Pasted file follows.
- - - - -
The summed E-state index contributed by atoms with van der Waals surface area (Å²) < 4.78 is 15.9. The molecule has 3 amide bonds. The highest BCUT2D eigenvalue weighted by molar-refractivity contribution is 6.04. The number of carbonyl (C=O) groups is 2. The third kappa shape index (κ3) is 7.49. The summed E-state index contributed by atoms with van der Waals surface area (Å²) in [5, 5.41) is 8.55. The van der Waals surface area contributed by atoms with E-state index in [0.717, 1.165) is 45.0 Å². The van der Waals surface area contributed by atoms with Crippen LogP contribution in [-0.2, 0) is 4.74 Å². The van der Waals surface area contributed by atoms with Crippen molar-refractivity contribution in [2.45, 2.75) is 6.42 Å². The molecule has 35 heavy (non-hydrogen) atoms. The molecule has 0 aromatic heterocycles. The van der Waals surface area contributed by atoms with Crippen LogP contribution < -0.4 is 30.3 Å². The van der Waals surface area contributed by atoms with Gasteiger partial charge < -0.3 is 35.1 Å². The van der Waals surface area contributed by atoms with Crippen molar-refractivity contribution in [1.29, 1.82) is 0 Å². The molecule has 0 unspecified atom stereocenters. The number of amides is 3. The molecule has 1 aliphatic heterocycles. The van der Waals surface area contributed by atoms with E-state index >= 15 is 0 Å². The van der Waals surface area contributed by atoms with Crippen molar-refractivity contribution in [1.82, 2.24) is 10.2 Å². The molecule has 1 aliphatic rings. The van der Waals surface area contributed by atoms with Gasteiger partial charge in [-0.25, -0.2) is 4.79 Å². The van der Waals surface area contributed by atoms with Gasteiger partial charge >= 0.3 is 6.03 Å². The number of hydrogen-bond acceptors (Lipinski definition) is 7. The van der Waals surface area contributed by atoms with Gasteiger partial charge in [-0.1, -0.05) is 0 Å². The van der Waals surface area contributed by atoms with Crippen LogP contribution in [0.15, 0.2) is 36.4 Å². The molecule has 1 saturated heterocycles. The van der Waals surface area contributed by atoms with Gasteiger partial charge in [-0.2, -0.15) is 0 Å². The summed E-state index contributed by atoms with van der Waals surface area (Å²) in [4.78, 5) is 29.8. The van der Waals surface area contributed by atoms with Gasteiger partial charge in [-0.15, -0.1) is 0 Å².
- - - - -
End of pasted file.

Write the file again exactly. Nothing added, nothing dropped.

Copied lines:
The summed E-state index contributed by atoms with van der Waals surface area (Å²) < 4.78 is 15.9. The molecule has 3 amide bonds. The highest BCUT2D eigenvalue weighted by molar-refractivity contribution is 6.04. The number of carbonyl (C=O) groups is 2. The third kappa shape index (κ3) is 7.49. The summed E-state index contributed by atoms with van der Waals surface area (Å²) in [5, 5.41) is 8.55. The van der Waals surface area contributed by atoms with E-state index in [0.717, 1.165) is 45.0 Å². The van der Waals surface area contributed by atoms with Crippen LogP contribution in [-0.2, 0) is 4.74 Å². The van der Waals surface area contributed by atoms with Crippen molar-refractivity contribution in [2.45, 2.75) is 6.42 Å². The molecule has 35 heavy (non-hydrogen) atoms. The molecule has 0 aromatic heterocycles. The van der Waals surface area contributed by atoms with Crippen LogP contribution < -0.4 is 30.3 Å². The van der Waals surface area contributed by atoms with Gasteiger partial charge < -0.3 is 35.1 Å². The van der Waals surface area contributed by atoms with Crippen molar-refractivity contribution in [1.29, 1.82) is 0 Å². The molecule has 0 unspecified atom stereocenters. The number of amides is 3. The molecule has 1 aliphatic heterocycles. The van der Waals surface area contributed by atoms with E-state index >= 15 is 0 Å². The van der Waals surface area contributed by atoms with Crippen molar-refractivity contribution in [1.82, 2.24) is 10.2 Å². The molecule has 1 aliphatic rings. The van der Waals surface area contributed by atoms with Gasteiger partial charge in [-0.25, -0.2) is 4.79 Å². The van der Waals surface area contributed by atoms with Gasteiger partial charge >= 0.3 is 6.03 Å². The number of hydrogen-bond acceptors (Lipinski definition) is 7. The van der Waals surface area contributed by atoms with Gasteiger partial charge in [-0.1, -0.05) is 0 Å². The van der Waals surface area contributed by atoms with Crippen LogP contribution in [0.15, 0.2) is 36.4 Å². The molecule has 1 saturated heterocycles. The van der Waals surface area contributed by atoms with Gasteiger partial charge in [-0.2, -0.15) is 0 Å². The summed E-state index contributed by atoms with van der Waals surface area (Å²) in [4.78, 5) is 29.8. The van der Waals surface area contributed by atoms with Gasteiger partial charge in [-0.15, -0.1) is 0 Å².